We work closely with our victim’s advocacy group in Bucks County, NOVA, with NAMI (National Alliance on Mental Illness), which I’m honored to be on the board of. We are not a social service agency. We are proudly part of Planned Parenthood, but we don’t provide medical or reproductive health services at the Rainbow Room itself. The Rainbow Room is an education program and a youth center where kids come to gather, and we can help them find resources.
I was reading about a teacher in Bucks County who wanted to go to a diversity training and the school board wouldn’t allocate the money for them to go, so the community raised the funds.
Yes! And they raised so much money they were able to pay for that staff person and five more! And a Rainbow Room youth was the first to donate. It was an important reminder for us that while there still is what can seem like relentless and unprecedented hostility, misinformation and opposition towards LGBTQ+ people and rights, there’s also support and solidarity that’s beautiful. There’s a policy, #321, that was just enacted in the Central Bucks School district that bans pride flags from all 23 schools. Immediately after it passed a group of community members decided to get 321 pride flags and offer them to businesses in the area as a sign of support and to show how much they love the kiddos. And you see town by town, people fighting for our rights and passing anti-discrimination ordinances and organizing small pride events.
That is beautiful.
Yeah, while the attacks feel so toxic at times, it is vital to listen to the kids, who are definitely impacted and hurting but are smashing down barriers and obstacles so proudly and steadily. They give me so much hope. They are aware of policies and how they affect them. In fact most are counting the days until they can vote, and they are certainly cognizant of the importance of the school board and the hostility and dangers out there, but mostly they are concerned about day to day life. Getting through the school day without incident, or hanging out with friends, dealing with families, navigating relationships and goals for their lives.
That’s great, things can get a little scary these days.
Yes, but we are part of Planned Parenthood so we’re not unaccustomed to opposition. We’re used to dealing with bullies and misinformation and we’re stronger than ever. In fact the donations and support that have come in have allowed us to open a second Rainbow Room in Lower Bucks County. The opposition is led by a small group of far right politicians, who are very vocal, because they’re realizing that they’re on the outs, that they’re losing the culture war because younger people for the most part are so much more accepting of the beauty and diversity of humanity.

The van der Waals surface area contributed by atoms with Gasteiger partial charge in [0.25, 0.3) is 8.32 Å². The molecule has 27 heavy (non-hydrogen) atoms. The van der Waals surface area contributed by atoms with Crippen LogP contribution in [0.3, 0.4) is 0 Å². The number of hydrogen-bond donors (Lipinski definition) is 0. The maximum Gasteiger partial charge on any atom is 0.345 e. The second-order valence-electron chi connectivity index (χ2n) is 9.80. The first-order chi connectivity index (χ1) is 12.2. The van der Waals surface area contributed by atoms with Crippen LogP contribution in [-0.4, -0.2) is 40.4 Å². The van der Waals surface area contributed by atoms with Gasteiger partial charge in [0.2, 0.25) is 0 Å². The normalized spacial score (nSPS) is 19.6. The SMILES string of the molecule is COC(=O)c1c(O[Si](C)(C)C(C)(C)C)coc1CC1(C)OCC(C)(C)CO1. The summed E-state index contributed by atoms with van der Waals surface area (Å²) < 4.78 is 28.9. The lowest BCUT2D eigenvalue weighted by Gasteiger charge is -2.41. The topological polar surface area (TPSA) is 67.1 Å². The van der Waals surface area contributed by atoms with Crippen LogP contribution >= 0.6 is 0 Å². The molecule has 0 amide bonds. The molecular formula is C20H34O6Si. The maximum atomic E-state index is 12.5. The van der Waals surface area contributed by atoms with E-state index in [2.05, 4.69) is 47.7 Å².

Agreed, so let’s do some rapid fire questions, which artistic talent would you most like to have?
To play an instrument well enough that I could lead song circles! To be able to pick up a guitar and say, “Everyone join in!” would be fantastic!
The last thing you lost?
The first thing that comes to my heart is my sister Leslie. She was murdered 4 years ago and that’s certainly the hardest loss I’ve ever had in my life.
Did it have anything to do with her being gay?
No, she was a cyclist and there was someone targeting them. She was a part of the cycling community out in LA. and Leslie was killed because of it.
My father, my grandfather and a female cousin are all named Leslie, so it’s a name close to my heart.
That’s amazing. She was named after a great uncle on our mum’s side. It’s funny, I just got a bunch of the new lesbian pride flags donated to us recently, and I kept writing “Leslie Pride Flags” on them instead of lesbian. I must have done it 5 or 6 times. Leslie/Lesbian was a joke between us when she came out. It was also a painful and sweet reminder of her profound presence in my life and work.
Hmm. Maybe my 22nd birthday, going to see Johnny Cash and Willie Nelson at a theater in Oakland. People pulled up in horse drawn carriages for the show, it was phenomenal. I also saw the Indigo Girls for my 21st in a small bar in Santa Cruz and was leaning on the stage, just a few feet away from them. That was incredible!
Do you know the origins of your last name?
It’s from Ireland or England, but it wasn’t originally Pray. It was changed when my ancestors fled to the US. I was named for Marlene Dietrich, she was a favorite of both my parents.
What makes you hopeful?
It’s incredible seeing the merging of LGBTQ and racial justice. I’m on the executive committee of the NAACP of Bucks County, and I don’t want to overuse the term “intersectionality” (thank you. Dr. Crenshaw), but we thankfully are seeing more and more of it. I see so many organizations coming together to support one another. Just the fact that I was invited to be a part of the NAACP was meaningful for me. For Black History Month, the NAACP and the Rainbow Room are hosting a panel of queer Black people talking about what it means to be Black and queer in Bucks County. More organizations today are embracing that sentiment of “It’s you today, it could be me tomorrow.” Having each other’s back is joyful and heart warming and important and something that more and more of us are embracing.
For more information, visit https://www.facebook.com/pprainbowroom/.